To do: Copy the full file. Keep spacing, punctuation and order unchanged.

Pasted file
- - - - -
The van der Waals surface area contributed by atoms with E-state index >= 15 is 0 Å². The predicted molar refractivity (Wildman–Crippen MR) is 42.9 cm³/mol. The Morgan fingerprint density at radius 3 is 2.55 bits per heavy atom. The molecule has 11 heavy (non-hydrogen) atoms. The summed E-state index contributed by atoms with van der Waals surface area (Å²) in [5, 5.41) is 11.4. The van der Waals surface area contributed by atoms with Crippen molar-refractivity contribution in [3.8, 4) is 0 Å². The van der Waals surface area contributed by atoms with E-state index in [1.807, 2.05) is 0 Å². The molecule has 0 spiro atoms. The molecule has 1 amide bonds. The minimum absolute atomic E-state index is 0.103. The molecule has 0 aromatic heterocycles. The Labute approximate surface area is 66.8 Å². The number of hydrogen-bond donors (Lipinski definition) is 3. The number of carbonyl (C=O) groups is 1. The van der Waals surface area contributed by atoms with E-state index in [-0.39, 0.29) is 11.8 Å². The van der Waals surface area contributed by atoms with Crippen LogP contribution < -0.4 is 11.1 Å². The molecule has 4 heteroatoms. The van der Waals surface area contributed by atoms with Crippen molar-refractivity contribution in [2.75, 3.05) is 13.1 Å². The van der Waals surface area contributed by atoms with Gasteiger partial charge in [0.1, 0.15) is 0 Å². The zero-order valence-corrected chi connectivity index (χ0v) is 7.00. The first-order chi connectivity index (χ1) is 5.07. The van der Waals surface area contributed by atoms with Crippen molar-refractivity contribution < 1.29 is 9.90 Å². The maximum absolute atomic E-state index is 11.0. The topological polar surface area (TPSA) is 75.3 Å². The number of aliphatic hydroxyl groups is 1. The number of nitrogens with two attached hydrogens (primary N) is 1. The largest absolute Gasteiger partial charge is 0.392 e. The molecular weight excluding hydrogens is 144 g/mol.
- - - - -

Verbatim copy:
The van der Waals surface area contributed by atoms with E-state index >= 15 is 0 Å². The predicted molar refractivity (Wildman–Crippen MR) is 42.9 cm³/mol. The Morgan fingerprint density at radius 3 is 2.55 bits per heavy atom. The molecule has 11 heavy (non-hydrogen) atoms. The summed E-state index contributed by atoms with van der Waals surface area (Å²) in [5, 5.41) is 11.4. The van der Waals surface area contributed by atoms with Crippen molar-refractivity contribution in [3.8, 4) is 0 Å². The van der Waals surface area contributed by atoms with E-state index in [1.807, 2.05) is 0 Å². The molecule has 0 spiro atoms. The molecule has 1 amide bonds. The minimum absolute atomic E-state index is 0.103. The molecule has 0 aromatic heterocycles. The Labute approximate surface area is 66.8 Å². The number of hydrogen-bond donors (Lipinski definition) is 3. The number of carbonyl (C=O) groups is 1. The van der Waals surface area contributed by atoms with E-state index in [-0.39, 0.29) is 11.8 Å². The van der Waals surface area contributed by atoms with Crippen LogP contribution < -0.4 is 11.1 Å². The molecule has 4 heteroatoms. The van der Waals surface area contributed by atoms with Crippen molar-refractivity contribution in [2.75, 3.05) is 13.1 Å². The van der Waals surface area contributed by atoms with Gasteiger partial charge in [0.1, 0.15) is 0 Å². The zero-order valence-corrected chi connectivity index (χ0v) is 7.00. The first-order chi connectivity index (χ1) is 5.07. The van der Waals surface area contributed by atoms with Crippen molar-refractivity contribution < 1.29 is 9.90 Å². The maximum absolute atomic E-state index is 11.0. The topological polar surface area (TPSA) is 75.3 Å². The number of aliphatic hydroxyl groups is 1. The number of nitrogens with two attached hydrogens (primary N) is 1. The largest absolute Gasteiger partial charge is 0.392 e. The molecular weight excluding hydrogens is 144 g/mol.